• Pregnancy
    • Family support
      • Health provision
        • Childcare
          • Early education
Sure Start was already an important means to reduce inequality of opportunity and there is a Ten Year Strategy for Childcare based developed further by the Childcare Act of 2006 with a Childcare Implementation Project and Early Support, especially important for services for disabled children in early years with integrated family support.
A particular concern (after Victoria Climbié) is the most vulnerable. The role of social services is crucial in supporting children in difficulty, but so is information within other trusts and services; a bold measure of outcome is not just intervention and support but closing the gap between their outcomes and those of most children. This is a demanding measure.

Social services must now work in a multi-agency manner in the children's trusts, to develop a children and young people's plan and use a database of relevant information.
The fact is that some young people are involved in crime and disorder, and it is a major issue for many. Multi-disciplinary approaches have been in use for some time. These will now be added to through the children and young people's plans (CYPPs) and local safeguarding children boards (LSCBs), databases and workforce training.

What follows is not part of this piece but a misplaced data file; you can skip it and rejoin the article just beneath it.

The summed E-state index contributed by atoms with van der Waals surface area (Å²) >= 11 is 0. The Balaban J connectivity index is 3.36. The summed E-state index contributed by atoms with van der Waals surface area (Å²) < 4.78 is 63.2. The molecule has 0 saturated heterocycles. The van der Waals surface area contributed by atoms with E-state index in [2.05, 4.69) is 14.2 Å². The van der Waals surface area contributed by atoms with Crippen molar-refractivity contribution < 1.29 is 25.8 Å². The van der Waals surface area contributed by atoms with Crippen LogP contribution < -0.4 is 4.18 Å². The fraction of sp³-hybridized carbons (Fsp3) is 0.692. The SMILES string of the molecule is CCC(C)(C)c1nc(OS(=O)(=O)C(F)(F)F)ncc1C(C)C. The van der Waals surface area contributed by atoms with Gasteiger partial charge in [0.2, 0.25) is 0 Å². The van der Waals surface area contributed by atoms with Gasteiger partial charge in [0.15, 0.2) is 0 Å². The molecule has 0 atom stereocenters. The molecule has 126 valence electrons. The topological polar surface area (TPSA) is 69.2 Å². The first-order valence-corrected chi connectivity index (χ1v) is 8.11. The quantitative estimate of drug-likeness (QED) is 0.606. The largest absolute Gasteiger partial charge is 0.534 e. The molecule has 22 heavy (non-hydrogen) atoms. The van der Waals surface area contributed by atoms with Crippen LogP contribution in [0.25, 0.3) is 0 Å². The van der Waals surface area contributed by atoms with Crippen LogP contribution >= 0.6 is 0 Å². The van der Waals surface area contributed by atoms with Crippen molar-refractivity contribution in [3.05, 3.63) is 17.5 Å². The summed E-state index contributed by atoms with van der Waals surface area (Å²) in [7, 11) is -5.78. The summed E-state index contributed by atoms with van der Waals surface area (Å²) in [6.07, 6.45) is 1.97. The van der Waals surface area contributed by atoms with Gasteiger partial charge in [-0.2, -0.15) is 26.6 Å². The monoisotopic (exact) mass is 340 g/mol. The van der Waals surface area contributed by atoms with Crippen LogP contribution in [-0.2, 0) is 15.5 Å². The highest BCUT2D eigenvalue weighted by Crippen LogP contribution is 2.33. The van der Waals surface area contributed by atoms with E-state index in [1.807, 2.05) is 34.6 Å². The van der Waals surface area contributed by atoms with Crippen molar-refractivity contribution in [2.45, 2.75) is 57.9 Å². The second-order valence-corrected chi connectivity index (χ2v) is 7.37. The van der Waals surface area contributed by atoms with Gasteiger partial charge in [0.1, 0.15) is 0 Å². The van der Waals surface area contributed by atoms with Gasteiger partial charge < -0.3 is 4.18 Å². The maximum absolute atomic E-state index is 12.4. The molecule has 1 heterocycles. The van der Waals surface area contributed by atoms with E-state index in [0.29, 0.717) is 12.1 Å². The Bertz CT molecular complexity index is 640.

In general, therefore, the intention is:

  • Shared knowledge
  • Best practice
  • Ending pockets of isolation of provision of services:
    • through duties to integrate via the children's trusts
  • Involving the young people themselves
  • Co-ordinating via:
    • Standards
    • National oversight
    • Local provision


Linkage Community Trust (2006), Linkage Community Trust: Specialist Further Education, Residential Care, Supported Employment [Online], Available World Wide Web, URL: http://www.linkage.org.uk/. [Accessed: Tuesday November 14 2006, 16:32]

Department for Education and Science (2006), Every Child Matters: Change for Children; latest date November 8 2006; DfES, [Online], Available World Wide Web, URL: http://www.everychildmatters.gov.uk/. [Accessed: Monday November 13 2006, 16:02]





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Adrian Worsfold

Pluralist - Liberal and Thoughtful